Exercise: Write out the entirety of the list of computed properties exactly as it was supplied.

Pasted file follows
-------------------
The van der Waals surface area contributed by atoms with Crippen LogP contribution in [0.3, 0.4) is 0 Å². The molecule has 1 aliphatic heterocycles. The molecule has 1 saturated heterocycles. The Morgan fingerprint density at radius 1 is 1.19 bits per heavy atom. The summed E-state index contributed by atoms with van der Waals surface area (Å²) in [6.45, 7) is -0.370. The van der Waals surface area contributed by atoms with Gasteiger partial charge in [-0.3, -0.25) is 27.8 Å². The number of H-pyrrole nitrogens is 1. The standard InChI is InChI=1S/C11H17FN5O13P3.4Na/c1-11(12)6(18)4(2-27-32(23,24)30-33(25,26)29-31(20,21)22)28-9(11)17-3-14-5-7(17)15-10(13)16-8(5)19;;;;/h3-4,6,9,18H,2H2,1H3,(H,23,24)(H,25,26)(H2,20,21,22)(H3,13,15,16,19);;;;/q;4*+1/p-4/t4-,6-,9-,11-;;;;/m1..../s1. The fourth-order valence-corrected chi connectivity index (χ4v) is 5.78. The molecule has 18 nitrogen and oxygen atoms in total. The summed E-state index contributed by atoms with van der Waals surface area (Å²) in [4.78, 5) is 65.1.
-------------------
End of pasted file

The van der Waals surface area contributed by atoms with Crippen LogP contribution in [0.3, 0.4) is 0 Å². The molecule has 1 aliphatic heterocycles. The molecule has 1 saturated heterocycles. The Morgan fingerprint density at radius 1 is 1.19 bits per heavy atom. The summed E-state index contributed by atoms with van der Waals surface area (Å²) in [6.45, 7) is -0.370. The van der Waals surface area contributed by atoms with Gasteiger partial charge in [-0.3, -0.25) is 27.8 Å². The number of H-pyrrole nitrogens is 1. The standard InChI is InChI=1S/C11H17FN5O13P3.4Na/c1-11(12)6(18)4(2-27-32(23,24)30-33(25,26)29-31(20,21)22)28-9(11)17-3-14-5-7(17)15-10(13)16-8(5)19;;;;/h3-4,6,9,18H,2H2,1H3,(H,23,24)(H,25,26)(H2,20,21,22)(H3,13,15,16,19);;;;/q;4*+1/p-4/t4-,6-,9-,11-;;;;/m1..../s1. The fourth-order valence-corrected chi connectivity index (χ4v) is 5.78. The molecule has 18 nitrogen and oxygen atoms in total. The summed E-state index contributed by atoms with van der Waals surface area (Å²) in [4.78, 5) is 65.1.